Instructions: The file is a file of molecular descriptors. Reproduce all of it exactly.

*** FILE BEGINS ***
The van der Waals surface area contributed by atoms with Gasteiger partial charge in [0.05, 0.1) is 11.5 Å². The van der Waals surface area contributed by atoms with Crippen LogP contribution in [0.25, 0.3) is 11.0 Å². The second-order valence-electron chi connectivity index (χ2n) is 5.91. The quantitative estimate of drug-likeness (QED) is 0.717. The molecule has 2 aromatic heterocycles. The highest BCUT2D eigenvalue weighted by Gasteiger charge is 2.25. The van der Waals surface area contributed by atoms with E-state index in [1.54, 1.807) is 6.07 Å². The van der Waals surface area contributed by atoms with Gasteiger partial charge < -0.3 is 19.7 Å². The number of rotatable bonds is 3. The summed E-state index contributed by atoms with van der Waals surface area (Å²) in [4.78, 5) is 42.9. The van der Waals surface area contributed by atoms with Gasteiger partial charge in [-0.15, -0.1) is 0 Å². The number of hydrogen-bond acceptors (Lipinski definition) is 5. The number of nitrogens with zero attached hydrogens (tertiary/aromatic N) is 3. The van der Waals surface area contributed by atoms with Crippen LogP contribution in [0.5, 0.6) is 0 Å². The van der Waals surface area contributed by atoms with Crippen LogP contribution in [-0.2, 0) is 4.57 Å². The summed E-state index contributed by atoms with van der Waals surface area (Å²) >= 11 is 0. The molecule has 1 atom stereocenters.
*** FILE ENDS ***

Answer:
The van der Waals surface area contributed by atoms with Gasteiger partial charge in [0.05, 0.1) is 11.5 Å². The van der Waals surface area contributed by atoms with Crippen LogP contribution in [0.25, 0.3) is 11.0 Å². The second-order valence-electron chi connectivity index (χ2n) is 5.91. The quantitative estimate of drug-likeness (QED) is 0.717. The molecule has 2 aromatic heterocycles. The highest BCUT2D eigenvalue weighted by Gasteiger charge is 2.25. The van der Waals surface area contributed by atoms with E-state index in [1.54, 1.807) is 6.07 Å². The van der Waals surface area contributed by atoms with Gasteiger partial charge < -0.3 is 19.7 Å². The number of rotatable bonds is 3. The summed E-state index contributed by atoms with van der Waals surface area (Å²) in [4.78, 5) is 42.9. The van der Waals surface area contributed by atoms with Gasteiger partial charge in [-0.15, -0.1) is 0 Å². The number of hydrogen-bond acceptors (Lipinski definition) is 5. The number of nitrogens with zero attached hydrogens (tertiary/aromatic N) is 3. The van der Waals surface area contributed by atoms with Crippen LogP contribution in [0.5, 0.6) is 0 Å². The van der Waals surface area contributed by atoms with Crippen LogP contribution in [-0.2, 0) is 4.57 Å². The summed E-state index contributed by atoms with van der Waals surface area (Å²) >= 11 is 0. The molecule has 1 atom stereocenters.